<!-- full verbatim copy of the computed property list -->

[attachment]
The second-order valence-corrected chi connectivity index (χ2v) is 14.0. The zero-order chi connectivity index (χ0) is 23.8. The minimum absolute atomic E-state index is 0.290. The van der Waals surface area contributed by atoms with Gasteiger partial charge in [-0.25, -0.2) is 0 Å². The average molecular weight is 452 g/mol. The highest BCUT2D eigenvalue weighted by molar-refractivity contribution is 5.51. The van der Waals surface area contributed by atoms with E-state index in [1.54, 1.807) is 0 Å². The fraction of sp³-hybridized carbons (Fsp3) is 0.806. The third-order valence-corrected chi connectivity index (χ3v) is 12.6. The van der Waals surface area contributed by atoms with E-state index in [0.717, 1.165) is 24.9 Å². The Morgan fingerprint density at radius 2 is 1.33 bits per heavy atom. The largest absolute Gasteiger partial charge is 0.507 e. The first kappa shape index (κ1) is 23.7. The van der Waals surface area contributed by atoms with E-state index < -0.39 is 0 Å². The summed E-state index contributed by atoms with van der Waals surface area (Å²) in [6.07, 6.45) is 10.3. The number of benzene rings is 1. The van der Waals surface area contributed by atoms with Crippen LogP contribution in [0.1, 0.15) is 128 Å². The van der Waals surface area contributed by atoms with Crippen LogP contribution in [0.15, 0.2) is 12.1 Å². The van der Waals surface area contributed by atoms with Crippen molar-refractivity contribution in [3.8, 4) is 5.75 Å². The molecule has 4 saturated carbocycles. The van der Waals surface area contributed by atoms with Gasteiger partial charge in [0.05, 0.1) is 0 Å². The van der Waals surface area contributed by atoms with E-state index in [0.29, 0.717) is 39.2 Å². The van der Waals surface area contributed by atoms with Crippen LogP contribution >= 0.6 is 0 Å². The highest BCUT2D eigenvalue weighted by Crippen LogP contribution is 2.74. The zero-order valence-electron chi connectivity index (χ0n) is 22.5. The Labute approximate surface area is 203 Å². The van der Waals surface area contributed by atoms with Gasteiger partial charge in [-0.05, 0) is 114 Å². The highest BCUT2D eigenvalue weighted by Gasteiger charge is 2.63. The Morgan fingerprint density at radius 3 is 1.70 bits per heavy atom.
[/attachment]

The second-order valence-corrected chi connectivity index (χ2v) is 14.0. The zero-order chi connectivity index (χ0) is 23.8. The minimum absolute atomic E-state index is 0.290. The van der Waals surface area contributed by atoms with Gasteiger partial charge in [-0.25, -0.2) is 0 Å². The average molecular weight is 452 g/mol. The highest BCUT2D eigenvalue weighted by molar-refractivity contribution is 5.51. The van der Waals surface area contributed by atoms with E-state index in [1.54, 1.807) is 0 Å². The fraction of sp³-hybridized carbons (Fsp3) is 0.806. The third-order valence-corrected chi connectivity index (χ3v) is 12.6. The van der Waals surface area contributed by atoms with E-state index in [0.717, 1.165) is 24.9 Å². The Morgan fingerprint density at radius 2 is 1.33 bits per heavy atom. The largest absolute Gasteiger partial charge is 0.507 e. The first kappa shape index (κ1) is 23.7. The van der Waals surface area contributed by atoms with E-state index < -0.39 is 0 Å². The summed E-state index contributed by atoms with van der Waals surface area (Å²) in [6.07, 6.45) is 10.3. The number of benzene rings is 1. The van der Waals surface area contributed by atoms with Crippen LogP contribution in [0.1, 0.15) is 128 Å². The van der Waals surface area contributed by atoms with Crippen LogP contribution in [0.15, 0.2) is 12.1 Å². The van der Waals surface area contributed by atoms with Crippen molar-refractivity contribution in [3.8, 4) is 5.75 Å². The molecule has 4 saturated carbocycles. The van der Waals surface area contributed by atoms with Gasteiger partial charge in [0.05, 0.1) is 0 Å². The van der Waals surface area contributed by atoms with E-state index in [0.29, 0.717) is 39.2 Å². The van der Waals surface area contributed by atoms with Crippen LogP contribution >= 0.6 is 0 Å². The highest BCUT2D eigenvalue weighted by Crippen LogP contribution is 2.74. The zero-order valence-electron chi connectivity index (χ0n) is 22.5. The Labute approximate surface area is 203 Å². The van der Waals surface area contributed by atoms with Gasteiger partial charge in [-0.05, 0) is 114 Å². The highest BCUT2D eigenvalue weighted by Gasteiger charge is 2.63. The Morgan fingerprint density at radius 3 is 1.70 bits per heavy atom.